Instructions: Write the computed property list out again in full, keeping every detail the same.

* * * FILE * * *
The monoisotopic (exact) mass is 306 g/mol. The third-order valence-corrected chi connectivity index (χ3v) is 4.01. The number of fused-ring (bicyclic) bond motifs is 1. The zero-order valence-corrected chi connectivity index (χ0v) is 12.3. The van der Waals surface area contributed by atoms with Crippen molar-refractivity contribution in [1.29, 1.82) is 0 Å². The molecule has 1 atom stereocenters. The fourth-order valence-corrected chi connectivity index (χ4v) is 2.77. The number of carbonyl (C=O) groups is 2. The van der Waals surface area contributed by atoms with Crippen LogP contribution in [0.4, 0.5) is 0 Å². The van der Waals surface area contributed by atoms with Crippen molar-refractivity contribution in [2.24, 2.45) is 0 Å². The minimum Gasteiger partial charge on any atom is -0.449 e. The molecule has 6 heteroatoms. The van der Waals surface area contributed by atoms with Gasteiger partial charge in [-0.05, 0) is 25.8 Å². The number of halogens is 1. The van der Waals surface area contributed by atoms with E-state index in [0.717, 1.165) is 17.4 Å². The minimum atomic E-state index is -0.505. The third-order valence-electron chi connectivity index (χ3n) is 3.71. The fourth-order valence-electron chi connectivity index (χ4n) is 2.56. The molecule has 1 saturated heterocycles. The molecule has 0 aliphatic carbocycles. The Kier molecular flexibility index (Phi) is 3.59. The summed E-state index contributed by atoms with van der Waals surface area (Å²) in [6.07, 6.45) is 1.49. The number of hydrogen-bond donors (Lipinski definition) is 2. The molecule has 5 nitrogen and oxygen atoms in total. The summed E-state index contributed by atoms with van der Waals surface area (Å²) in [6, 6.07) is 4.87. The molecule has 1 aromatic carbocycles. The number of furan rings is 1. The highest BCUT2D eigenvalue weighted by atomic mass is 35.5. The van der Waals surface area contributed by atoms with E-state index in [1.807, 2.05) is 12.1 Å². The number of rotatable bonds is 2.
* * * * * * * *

The monoisotopic (exact) mass is 306 g/mol. The third-order valence-corrected chi connectivity index (χ3v) is 4.01. The number of fused-ring (bicyclic) bond motifs is 1. The zero-order valence-corrected chi connectivity index (χ0v) is 12.3. The van der Waals surface area contributed by atoms with Crippen molar-refractivity contribution in [1.29, 1.82) is 0 Å². The molecule has 1 atom stereocenters. The fourth-order valence-corrected chi connectivity index (χ4v) is 2.77. The number of carbonyl (C=O) groups is 2. The van der Waals surface area contributed by atoms with Crippen LogP contribution in [0.4, 0.5) is 0 Å². The van der Waals surface area contributed by atoms with Crippen molar-refractivity contribution in [2.24, 2.45) is 0 Å². The minimum Gasteiger partial charge on any atom is -0.449 e. The molecule has 6 heteroatoms. The van der Waals surface area contributed by atoms with Gasteiger partial charge in [-0.05, 0) is 25.8 Å². The number of halogens is 1. The van der Waals surface area contributed by atoms with E-state index in [0.717, 1.165) is 17.4 Å². The minimum atomic E-state index is -0.505. The third-order valence-electron chi connectivity index (χ3n) is 3.71. The fourth-order valence-electron chi connectivity index (χ4n) is 2.56. The molecule has 1 saturated heterocycles. The molecule has 0 aliphatic carbocycles. The Kier molecular flexibility index (Phi) is 3.59. The summed E-state index contributed by atoms with van der Waals surface area (Å²) in [6.07, 6.45) is 1.49. The number of hydrogen-bond donors (Lipinski definition) is 2. The molecule has 5 nitrogen and oxygen atoms in total. The summed E-state index contributed by atoms with van der Waals surface area (Å²) in [6, 6.07) is 4.87. The molecule has 1 aromatic carbocycles. The number of furan rings is 1. The highest BCUT2D eigenvalue weighted by atomic mass is 35.5. The van der Waals surface area contributed by atoms with E-state index in [1.807, 2.05) is 12.1 Å². The number of rotatable bonds is 2.